The Australian Securities & Investments Commission (ASIC) announced on Tuesday the suspension of the Australian Financial Services (AFS) license of Dixon Advisory & Superannuation Services Pty Limited (Dixon Advisory).

The suspension came after the regulator appointed Stephen Graham Longley and Craig David Crosbie as the joint administrators of the company in mid-January.

A Troubled Company

Dixon Advisory provides a range of financial services. According to its website, its offerings include strategic financial advice, investment advice, estate planning and much more.

The troubles of Dixon Advisory started in 2020 when the Aussie financial market supervisor slapped civil penalty proceedings against the company for alleged conflicts, best interest failures and inappropriate advice.

The regulator further highlighted that the administrators have informed that most of Dixon Advisory’s clients already transitioned to alternative financial services advisory platforms.

However, the terms of the AFS license suspension still allow the company to operate until May 9, 2022, ensuring services to the clients who are yet to make a transition to another financial service provider.

In addition, Dixon Advisory needs to maintain dispute resolution arrangements that include its membership commitments to the Australian Financial Complaints Authority until April 2023. It should further require compensation arrangements.

Meanwhile, ASIC is enquiring about the transition of some of Dixon Advisory clients to a related entity. Moreover, the regulator is in discussions with the regulators about the previous civil penalty proceedings against Dixon Advisory, which are currently stayed.

ASIC oversees and licenses players in the Australian financial markets. Furthermore, it is regarded as one of the reputed regulators due to the strict regulatory regime. Last month, it decided to drag Macquarie Bank to court for lapses in its withdrawal system.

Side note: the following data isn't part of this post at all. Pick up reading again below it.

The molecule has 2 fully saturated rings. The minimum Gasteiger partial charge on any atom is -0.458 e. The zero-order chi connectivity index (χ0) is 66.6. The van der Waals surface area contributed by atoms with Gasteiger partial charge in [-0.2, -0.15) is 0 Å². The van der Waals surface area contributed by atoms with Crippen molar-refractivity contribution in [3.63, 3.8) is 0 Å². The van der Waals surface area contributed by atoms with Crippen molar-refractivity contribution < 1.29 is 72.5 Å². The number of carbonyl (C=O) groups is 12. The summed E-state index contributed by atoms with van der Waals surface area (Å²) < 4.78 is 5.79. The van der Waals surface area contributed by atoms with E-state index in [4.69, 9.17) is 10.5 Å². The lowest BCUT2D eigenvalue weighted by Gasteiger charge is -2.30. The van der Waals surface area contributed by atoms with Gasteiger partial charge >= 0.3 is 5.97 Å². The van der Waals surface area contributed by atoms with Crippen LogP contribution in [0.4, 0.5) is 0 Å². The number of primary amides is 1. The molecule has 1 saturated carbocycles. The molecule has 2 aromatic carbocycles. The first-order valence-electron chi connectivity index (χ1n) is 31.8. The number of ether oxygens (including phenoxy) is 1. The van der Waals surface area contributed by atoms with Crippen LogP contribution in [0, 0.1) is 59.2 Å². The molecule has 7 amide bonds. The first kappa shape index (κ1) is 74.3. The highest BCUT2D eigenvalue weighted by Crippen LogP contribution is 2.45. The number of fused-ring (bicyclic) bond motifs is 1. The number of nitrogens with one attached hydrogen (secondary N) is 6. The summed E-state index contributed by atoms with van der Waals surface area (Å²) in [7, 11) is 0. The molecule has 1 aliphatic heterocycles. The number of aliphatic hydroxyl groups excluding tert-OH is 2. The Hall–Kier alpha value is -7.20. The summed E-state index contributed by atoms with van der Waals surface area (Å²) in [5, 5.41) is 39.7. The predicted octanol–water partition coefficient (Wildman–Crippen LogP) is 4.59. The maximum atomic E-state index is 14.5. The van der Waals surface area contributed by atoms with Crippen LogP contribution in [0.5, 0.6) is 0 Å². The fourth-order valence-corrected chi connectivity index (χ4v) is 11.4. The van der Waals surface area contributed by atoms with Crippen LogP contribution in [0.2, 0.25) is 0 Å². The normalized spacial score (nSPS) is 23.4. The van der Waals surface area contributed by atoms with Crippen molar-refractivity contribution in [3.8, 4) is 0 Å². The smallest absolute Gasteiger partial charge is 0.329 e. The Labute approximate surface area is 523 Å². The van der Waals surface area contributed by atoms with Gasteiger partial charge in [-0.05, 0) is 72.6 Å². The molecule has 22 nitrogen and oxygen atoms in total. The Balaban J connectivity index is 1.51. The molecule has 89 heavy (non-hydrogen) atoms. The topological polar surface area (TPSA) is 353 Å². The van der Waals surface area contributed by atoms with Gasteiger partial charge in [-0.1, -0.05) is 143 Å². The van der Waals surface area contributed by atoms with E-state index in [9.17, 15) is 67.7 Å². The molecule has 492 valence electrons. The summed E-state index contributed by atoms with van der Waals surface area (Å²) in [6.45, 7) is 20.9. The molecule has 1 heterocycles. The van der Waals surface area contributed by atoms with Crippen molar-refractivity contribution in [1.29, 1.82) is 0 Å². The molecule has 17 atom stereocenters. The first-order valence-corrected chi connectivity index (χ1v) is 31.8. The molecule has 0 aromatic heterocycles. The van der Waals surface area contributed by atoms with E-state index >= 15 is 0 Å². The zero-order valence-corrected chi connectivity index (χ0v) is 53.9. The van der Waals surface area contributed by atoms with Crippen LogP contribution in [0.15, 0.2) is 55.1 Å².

Finance Magnates earlier reported that the Aussie regulator had imposed total civil monetary fines of more than $63 million on regulated entities in the last six months of 2021 for compliance lapses.

The Australian Securities & Investments Commission (ASIC) announced on Tuesday the suspension of the Australian Financial Services (AFS) license of Dixon Advisory & Superannuation Services Pty Limited (Dixon Advisory).

The suspension came after the regulator appointed Stephen Graham Longley and Craig David Crosbie as the joint administrators of the company in mid-January.

A Troubled Company

Dixon Advisory provides a range of financial services. According to its website, its offerings include strategic financial advice, investment advice, estate planning and much more.

The troubles of Dixon Advisory started in 2020 when the Aussie financial market supervisor slapped civil penalty proceedings against the company for alleged conflicts, best interest failures and inappropriate advice.

The regulator further highlighted that the administrators have informed that most of Dixon Advisory’s clients already transitioned to alternative financial services advisory platforms.

However, the terms of the AFS license suspension still allow the company to operate until May 9, 2022, ensuring services to the clients who are yet to make a transition to another financial service provider.

In addition, Dixon Advisory needs to maintain dispute resolution arrangements that include its membership commitments to the Australian Financial Complaints Authority until April 2023. It should further require compensation arrangements.

Meanwhile, ASIC is enquiring about the transition of some of Dixon Advisory clients to a related entity. Moreover, the regulator is in discussions with the regulators about the previous civil penalty proceedings against Dixon Advisory, which are currently stayed.

ASIC oversees and licenses players in the Australian financial markets. Furthermore, it is regarded as one of the reputed regulators due to the strict regulatory regime. Last month, it decided to drag Macquarie Bank to court for lapses in its withdrawal system.

Finance Magnates earlier reported that the Aussie regulator had imposed total civil monetary fines of more than $63 million on regulated entities in the last six months of 2021 for compliance lapses.